"Laser marking" stands for marking or labeling of workpieces and materials with a laser beam. In this regard, different processes are distinguished, such as engraving, removing, staining, annealing and foaming. Depending on the material and the quality requirement, each of these procedures has its own advantages and disadvantages.
High-precision marking at constant quality
Thanks to the high precision of laser marking, even very delicate graphics, 1-point fonts and very small geometries will turn out clearly legible. At the same time, marking with the laser ensures constant high-quality results.
High marking speed
Laser marking is one of the fastest marking processes available in the market. This results in high productivity and cost benefits during manufacture. Depending on the material structure and size, different laser sources (e. g. fiber lasers) or laser machines (e. g. galvo lasers) can be used to further increase the speed.
Laser etching is permanent and at the same time resistant to abrasion, heat and acids. Depending on the laser parameter settings, certain materials can also be marked without damaging the surface.
Annealing markingAnnealing marking is a special type of laser etching for metals. The heat effect of the laser beam causes an oxidation process underneath the material surface, resulting in a color change on the metal surface.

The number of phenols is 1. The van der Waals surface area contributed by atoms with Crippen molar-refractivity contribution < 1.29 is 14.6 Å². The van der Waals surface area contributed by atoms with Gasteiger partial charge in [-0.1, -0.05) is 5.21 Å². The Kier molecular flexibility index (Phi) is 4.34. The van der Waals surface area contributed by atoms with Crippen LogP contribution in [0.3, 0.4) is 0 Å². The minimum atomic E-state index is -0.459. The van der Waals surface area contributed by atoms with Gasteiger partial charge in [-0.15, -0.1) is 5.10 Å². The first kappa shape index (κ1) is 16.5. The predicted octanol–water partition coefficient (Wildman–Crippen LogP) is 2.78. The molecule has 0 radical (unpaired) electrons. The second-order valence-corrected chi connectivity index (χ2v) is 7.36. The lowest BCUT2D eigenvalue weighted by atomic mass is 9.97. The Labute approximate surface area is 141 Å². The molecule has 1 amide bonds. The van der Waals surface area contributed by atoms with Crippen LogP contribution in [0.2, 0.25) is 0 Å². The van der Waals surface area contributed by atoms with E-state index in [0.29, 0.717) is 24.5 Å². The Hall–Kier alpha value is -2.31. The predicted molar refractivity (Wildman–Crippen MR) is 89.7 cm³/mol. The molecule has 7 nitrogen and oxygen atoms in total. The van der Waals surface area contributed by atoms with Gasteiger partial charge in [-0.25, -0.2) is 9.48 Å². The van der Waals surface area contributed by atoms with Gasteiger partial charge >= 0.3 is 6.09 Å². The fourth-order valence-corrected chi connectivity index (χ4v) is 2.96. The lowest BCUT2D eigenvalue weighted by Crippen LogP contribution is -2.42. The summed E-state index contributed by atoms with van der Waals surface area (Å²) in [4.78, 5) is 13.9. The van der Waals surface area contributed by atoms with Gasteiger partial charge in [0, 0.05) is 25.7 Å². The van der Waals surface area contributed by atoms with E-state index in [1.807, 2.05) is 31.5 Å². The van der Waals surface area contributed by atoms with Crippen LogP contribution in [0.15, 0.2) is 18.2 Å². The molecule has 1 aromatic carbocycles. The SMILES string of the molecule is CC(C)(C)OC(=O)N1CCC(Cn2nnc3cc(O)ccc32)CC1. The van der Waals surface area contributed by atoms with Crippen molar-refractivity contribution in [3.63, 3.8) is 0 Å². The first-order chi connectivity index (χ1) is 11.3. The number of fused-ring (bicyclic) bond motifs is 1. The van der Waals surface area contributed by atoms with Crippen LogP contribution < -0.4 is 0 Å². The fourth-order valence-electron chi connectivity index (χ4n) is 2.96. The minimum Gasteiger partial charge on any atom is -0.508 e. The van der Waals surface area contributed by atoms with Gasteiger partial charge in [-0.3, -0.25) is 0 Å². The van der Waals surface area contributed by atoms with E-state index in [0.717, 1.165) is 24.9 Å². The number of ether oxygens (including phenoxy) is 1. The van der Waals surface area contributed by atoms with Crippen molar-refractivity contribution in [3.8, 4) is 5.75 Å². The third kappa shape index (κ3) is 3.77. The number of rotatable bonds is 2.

StainingIn the staining method, the heat effect generated by the laser beam causes a chemical reaction in the material. Depending on the material composition, this will result in different color shades. For example, if a light plastic material is discolored during laser etching, soot particles may be produced that will result in a dark marking.
Laser engravingDuring laser engraving, the workpiece surface is melted and evaporated with the laser. Consequently, the laser beam removes the material. The thus produced impression in the surface is the engraving. More information on laser engraving...
RemovingDuring removing, the laser beam removes the top coats applied to the substrate. A contrast is produced as a result of the different colors of top coat and substrate. Common materials that are laser marked by way of removing of material include anodized aluminum, coated metals, foils and films, or laminates.
FoamingDuring foaming, the laser beam melts a material. During this process, gas bubbles are produced in the material, which reflect the light diffusely. The marking will thus turn out lighter than the areas that have not been etched. This type of laser marking is used mainly for dark plastics.
CarbonizingCarbonizing enables strong contrasts on bright surfaces. During the carbonizing process the laser heats up the surface of the material (minimum 100° C) and oxygen, hydrogen or a combination of both gases is emitted. What's left is a darkened area with higher carbon concentration.
Carbonizing can be used for polymers or bio-polymers such as wood or leather. Since carbonizing always leads to dark marks, the contrast on dark materials will be rather minimal.